By using knowledge-sharing technology, you’re not only attracting workers who would otherwise choose a “trendier” industry, you’re solving your training problems. More and more manufacturers lean on automation and knowledge-sharing technology to bridge the skills gap. Automation will eliminate the need for low skilled workers, while knowledge-sharing technology will help you continually upskill your workers so you can keep them moving up the totem pole to do jobs uniquely human. Training should never end.
- On training: the average company spent $5.1M on training last year and the average worker receives 42hrs of training per year, but 70% of training is forgotten after one day.
- On automation: while 20M or 8.5% of the world’s manufacturing workforce is projected to lose their job by 2030 because of automation and 42% of all task hours will be clocked by machine by 2022, this only means that manufacturer workers will need to retrain. There will still be a labor shortage, but for more highly-skilled worked. For example, 33% of jobs are created for trades in the U.S. that weren’t around 25 years ago.
- On knowledge sharing: large companies in the U.S. lose an average of $47M in productivity due to poor knowledge-sharing systems and 85% of workers say that knowledge-sharing is critical to speeding up production.
- “While 30 years ago, a worker was expected to master 75% of their occupation throughout their tenure, with today’s expanding technology, the average employee cannot master even half of their occupational duties within a 30-year career.” — National Institute of Metalworking Skills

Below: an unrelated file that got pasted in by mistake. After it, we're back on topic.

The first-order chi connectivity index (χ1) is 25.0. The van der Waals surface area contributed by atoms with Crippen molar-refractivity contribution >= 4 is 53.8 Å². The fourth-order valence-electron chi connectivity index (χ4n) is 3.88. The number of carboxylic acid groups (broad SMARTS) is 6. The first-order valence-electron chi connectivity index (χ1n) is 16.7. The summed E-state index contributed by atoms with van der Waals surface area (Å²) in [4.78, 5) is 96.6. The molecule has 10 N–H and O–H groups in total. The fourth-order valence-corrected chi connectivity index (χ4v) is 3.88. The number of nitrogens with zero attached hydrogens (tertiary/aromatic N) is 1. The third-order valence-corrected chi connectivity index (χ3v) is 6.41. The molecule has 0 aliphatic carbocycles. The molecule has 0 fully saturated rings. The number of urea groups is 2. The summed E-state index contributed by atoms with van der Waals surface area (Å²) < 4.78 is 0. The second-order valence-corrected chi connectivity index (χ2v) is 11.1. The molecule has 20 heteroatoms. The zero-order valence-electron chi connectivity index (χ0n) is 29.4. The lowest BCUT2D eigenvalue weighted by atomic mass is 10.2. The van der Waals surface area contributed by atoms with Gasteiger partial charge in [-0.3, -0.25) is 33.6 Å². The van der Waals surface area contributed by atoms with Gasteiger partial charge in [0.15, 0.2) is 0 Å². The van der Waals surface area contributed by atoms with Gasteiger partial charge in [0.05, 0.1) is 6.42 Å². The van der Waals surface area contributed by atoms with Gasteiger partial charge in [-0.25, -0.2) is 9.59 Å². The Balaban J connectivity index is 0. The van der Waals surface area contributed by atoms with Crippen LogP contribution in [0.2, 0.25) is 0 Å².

Knowledge sharing technology can be as simple as using mobile device applications to manage resources, people and the flow of information. At Ario, we provide knowledge-sharing products that help you train on-the-job and continually upskill your workforce. Two ways you can train with Ario tools:
- Help experienced workers mentor greenhorns with augmented reality enhanced video calling.
- Place learning resources in the real world so workers can access courses, checklists and tasks at exact job locations.
That’s a wrap. You’ve got four ways to go about hiring unskilled workers during a labor shortage and can begin to strategize how to attract and train workers. Whether you want to build internal programs like apprenticeships/returnships or partner with external organizations to bring awareness to manufacturing jobs, the next hurdle is how to go about the training process. Knowledge-sharing technology can help you train in-house at any stage of the upskilling process. To learn more about Ario and how our products help your teams share knowledge, take a look at our product offerings.